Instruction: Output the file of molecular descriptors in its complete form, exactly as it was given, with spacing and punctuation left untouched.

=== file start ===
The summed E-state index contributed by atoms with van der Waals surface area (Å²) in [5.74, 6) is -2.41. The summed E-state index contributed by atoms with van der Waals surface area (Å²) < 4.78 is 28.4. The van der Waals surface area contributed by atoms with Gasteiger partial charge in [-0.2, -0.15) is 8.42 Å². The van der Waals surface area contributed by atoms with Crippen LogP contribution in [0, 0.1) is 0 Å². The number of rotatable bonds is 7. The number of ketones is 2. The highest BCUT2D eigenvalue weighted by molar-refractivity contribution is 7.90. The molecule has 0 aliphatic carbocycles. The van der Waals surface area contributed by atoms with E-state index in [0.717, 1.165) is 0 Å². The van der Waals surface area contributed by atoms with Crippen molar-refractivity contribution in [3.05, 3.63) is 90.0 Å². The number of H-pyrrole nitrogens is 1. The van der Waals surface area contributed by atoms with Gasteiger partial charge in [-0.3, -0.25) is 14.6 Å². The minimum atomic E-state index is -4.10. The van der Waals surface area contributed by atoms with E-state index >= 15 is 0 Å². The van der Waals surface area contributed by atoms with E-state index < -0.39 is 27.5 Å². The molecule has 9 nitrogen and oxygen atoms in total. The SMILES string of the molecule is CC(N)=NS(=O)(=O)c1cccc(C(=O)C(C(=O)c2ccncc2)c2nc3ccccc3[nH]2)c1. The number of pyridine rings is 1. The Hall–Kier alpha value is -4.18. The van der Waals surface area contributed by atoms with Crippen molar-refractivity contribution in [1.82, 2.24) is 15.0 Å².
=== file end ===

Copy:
The summed E-state index contributed by atoms with van der Waals surface area (Å²) in [5.74, 6) is -2.41. The summed E-state index contributed by atoms with van der Waals surface area (Å²) < 4.78 is 28.4. The van der Waals surface area contributed by atoms with Gasteiger partial charge in [-0.2, -0.15) is 8.42 Å². The van der Waals surface area contributed by atoms with Crippen LogP contribution in [0, 0.1) is 0 Å². The number of rotatable bonds is 7. The number of ketones is 2. The highest BCUT2D eigenvalue weighted by molar-refractivity contribution is 7.90. The molecule has 0 aliphatic carbocycles. The van der Waals surface area contributed by atoms with E-state index in [0.717, 1.165) is 0 Å². The van der Waals surface area contributed by atoms with Crippen molar-refractivity contribution in [3.05, 3.63) is 90.0 Å². The number of H-pyrrole nitrogens is 1. The van der Waals surface area contributed by atoms with Gasteiger partial charge in [-0.3, -0.25) is 14.6 Å². The minimum atomic E-state index is -4.10. The van der Waals surface area contributed by atoms with E-state index >= 15 is 0 Å². The van der Waals surface area contributed by atoms with E-state index < -0.39 is 27.5 Å². The molecule has 9 nitrogen and oxygen atoms in total. The SMILES string of the molecule is CC(N)=NS(=O)(=O)c1cccc(C(=O)C(C(=O)c2ccncc2)c2nc3ccccc3[nH]2)c1. The number of pyridine rings is 1. The Hall–Kier alpha value is -4.18. The van der Waals surface area contributed by atoms with Crippen molar-refractivity contribution in [1.82, 2.24) is 15.0 Å².